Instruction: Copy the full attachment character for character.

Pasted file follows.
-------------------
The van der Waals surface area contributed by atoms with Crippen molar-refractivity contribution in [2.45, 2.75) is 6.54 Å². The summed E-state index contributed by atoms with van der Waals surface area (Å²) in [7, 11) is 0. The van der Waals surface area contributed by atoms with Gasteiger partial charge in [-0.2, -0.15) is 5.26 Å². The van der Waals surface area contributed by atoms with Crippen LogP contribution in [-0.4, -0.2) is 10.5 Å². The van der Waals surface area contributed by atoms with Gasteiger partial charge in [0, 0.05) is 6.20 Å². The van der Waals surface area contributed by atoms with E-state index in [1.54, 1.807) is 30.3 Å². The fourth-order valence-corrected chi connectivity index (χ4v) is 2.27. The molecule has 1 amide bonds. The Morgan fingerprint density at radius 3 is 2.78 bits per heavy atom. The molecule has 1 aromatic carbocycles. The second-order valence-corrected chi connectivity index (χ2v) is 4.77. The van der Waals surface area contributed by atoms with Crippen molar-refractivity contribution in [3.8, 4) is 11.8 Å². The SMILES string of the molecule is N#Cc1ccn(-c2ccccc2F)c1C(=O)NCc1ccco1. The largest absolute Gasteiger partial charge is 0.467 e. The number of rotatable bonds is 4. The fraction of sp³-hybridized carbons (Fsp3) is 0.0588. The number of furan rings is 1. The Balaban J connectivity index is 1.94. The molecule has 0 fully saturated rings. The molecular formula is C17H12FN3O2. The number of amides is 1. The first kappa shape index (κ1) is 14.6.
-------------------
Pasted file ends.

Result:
The van der Waals surface area contributed by atoms with Crippen molar-refractivity contribution in [2.45, 2.75) is 6.54 Å². The summed E-state index contributed by atoms with van der Waals surface area (Å²) in [7, 11) is 0. The van der Waals surface area contributed by atoms with Gasteiger partial charge in [-0.2, -0.15) is 5.26 Å². The van der Waals surface area contributed by atoms with Crippen LogP contribution in [-0.4, -0.2) is 10.5 Å². The van der Waals surface area contributed by atoms with Gasteiger partial charge in [0, 0.05) is 6.20 Å². The van der Waals surface area contributed by atoms with E-state index in [1.54, 1.807) is 30.3 Å². The fourth-order valence-corrected chi connectivity index (χ4v) is 2.27. The molecule has 1 amide bonds. The Morgan fingerprint density at radius 3 is 2.78 bits per heavy atom. The molecule has 1 aromatic carbocycles. The second-order valence-corrected chi connectivity index (χ2v) is 4.77. The van der Waals surface area contributed by atoms with Crippen molar-refractivity contribution in [3.8, 4) is 11.8 Å². The SMILES string of the molecule is N#Cc1ccn(-c2ccccc2F)c1C(=O)NCc1ccco1. The largest absolute Gasteiger partial charge is 0.467 e. The number of rotatable bonds is 4. The fraction of sp³-hybridized carbons (Fsp3) is 0.0588. The number of furan rings is 1. The Balaban J connectivity index is 1.94. The molecule has 0 fully saturated rings. The molecular formula is C17H12FN3O2. The number of amides is 1. The first kappa shape index (κ1) is 14.6.